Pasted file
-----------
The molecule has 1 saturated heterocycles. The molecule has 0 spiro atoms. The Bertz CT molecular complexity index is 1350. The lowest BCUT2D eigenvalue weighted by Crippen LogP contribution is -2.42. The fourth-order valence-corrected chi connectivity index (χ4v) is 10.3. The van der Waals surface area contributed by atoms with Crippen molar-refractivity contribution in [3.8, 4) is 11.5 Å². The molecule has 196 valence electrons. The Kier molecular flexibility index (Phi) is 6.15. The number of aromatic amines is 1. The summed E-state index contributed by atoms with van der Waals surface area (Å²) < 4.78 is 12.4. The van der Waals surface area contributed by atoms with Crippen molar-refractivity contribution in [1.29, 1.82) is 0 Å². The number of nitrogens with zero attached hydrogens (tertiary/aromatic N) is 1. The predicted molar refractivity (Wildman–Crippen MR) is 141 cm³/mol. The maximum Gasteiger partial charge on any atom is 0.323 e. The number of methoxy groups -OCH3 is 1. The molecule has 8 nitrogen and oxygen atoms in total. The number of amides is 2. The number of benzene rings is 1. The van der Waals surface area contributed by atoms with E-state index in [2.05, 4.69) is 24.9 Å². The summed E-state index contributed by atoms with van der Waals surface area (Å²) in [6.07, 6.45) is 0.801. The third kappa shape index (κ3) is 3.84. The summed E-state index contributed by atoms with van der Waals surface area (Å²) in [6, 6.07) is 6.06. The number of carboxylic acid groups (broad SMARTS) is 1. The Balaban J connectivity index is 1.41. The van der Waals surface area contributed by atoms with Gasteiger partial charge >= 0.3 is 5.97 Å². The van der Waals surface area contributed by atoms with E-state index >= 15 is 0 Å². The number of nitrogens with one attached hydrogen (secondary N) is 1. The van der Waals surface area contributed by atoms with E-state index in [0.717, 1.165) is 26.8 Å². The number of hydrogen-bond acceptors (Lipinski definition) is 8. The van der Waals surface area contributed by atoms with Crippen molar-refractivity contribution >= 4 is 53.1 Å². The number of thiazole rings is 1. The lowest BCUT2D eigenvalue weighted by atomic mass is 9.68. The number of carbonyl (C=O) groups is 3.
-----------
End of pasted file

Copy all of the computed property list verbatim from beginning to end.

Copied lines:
The molecule has 1 saturated heterocycles. The molecule has 0 spiro atoms. The Bertz CT molecular complexity index is 1350. The lowest BCUT2D eigenvalue weighted by Crippen LogP contribution is -2.42. The fourth-order valence-corrected chi connectivity index (χ4v) is 10.3. The van der Waals surface area contributed by atoms with Crippen molar-refractivity contribution in [3.8, 4) is 11.5 Å². The molecule has 196 valence electrons. The Kier molecular flexibility index (Phi) is 6.15. The number of aromatic amines is 1. The summed E-state index contributed by atoms with van der Waals surface area (Å²) < 4.78 is 12.4. The van der Waals surface area contributed by atoms with Crippen molar-refractivity contribution in [1.29, 1.82) is 0 Å². The number of nitrogens with zero attached hydrogens (tertiary/aromatic N) is 1. The predicted molar refractivity (Wildman–Crippen MR) is 141 cm³/mol. The maximum Gasteiger partial charge on any atom is 0.323 e. The number of methoxy groups -OCH3 is 1. The molecule has 8 nitrogen and oxygen atoms in total. The number of amides is 2. The number of benzene rings is 1. The van der Waals surface area contributed by atoms with E-state index in [2.05, 4.69) is 24.9 Å². The summed E-state index contributed by atoms with van der Waals surface area (Å²) in [6.07, 6.45) is 0.801. The third kappa shape index (κ3) is 3.84. The summed E-state index contributed by atoms with van der Waals surface area (Å²) in [6, 6.07) is 6.06. The number of carboxylic acid groups (broad SMARTS) is 1. The Balaban J connectivity index is 1.41. The van der Waals surface area contributed by atoms with Gasteiger partial charge >= 0.3 is 5.97 Å². The van der Waals surface area contributed by atoms with E-state index >= 15 is 0 Å². The number of nitrogens with one attached hydrogen (secondary N) is 1. The van der Waals surface area contributed by atoms with E-state index in [0.717, 1.165) is 26.8 Å². The number of hydrogen-bond acceptors (Lipinski definition) is 8. The van der Waals surface area contributed by atoms with Crippen molar-refractivity contribution >= 4 is 53.1 Å². The number of thiazole rings is 1. The lowest BCUT2D eigenvalue weighted by atomic mass is 9.68. The number of carbonyl (C=O) groups is 3.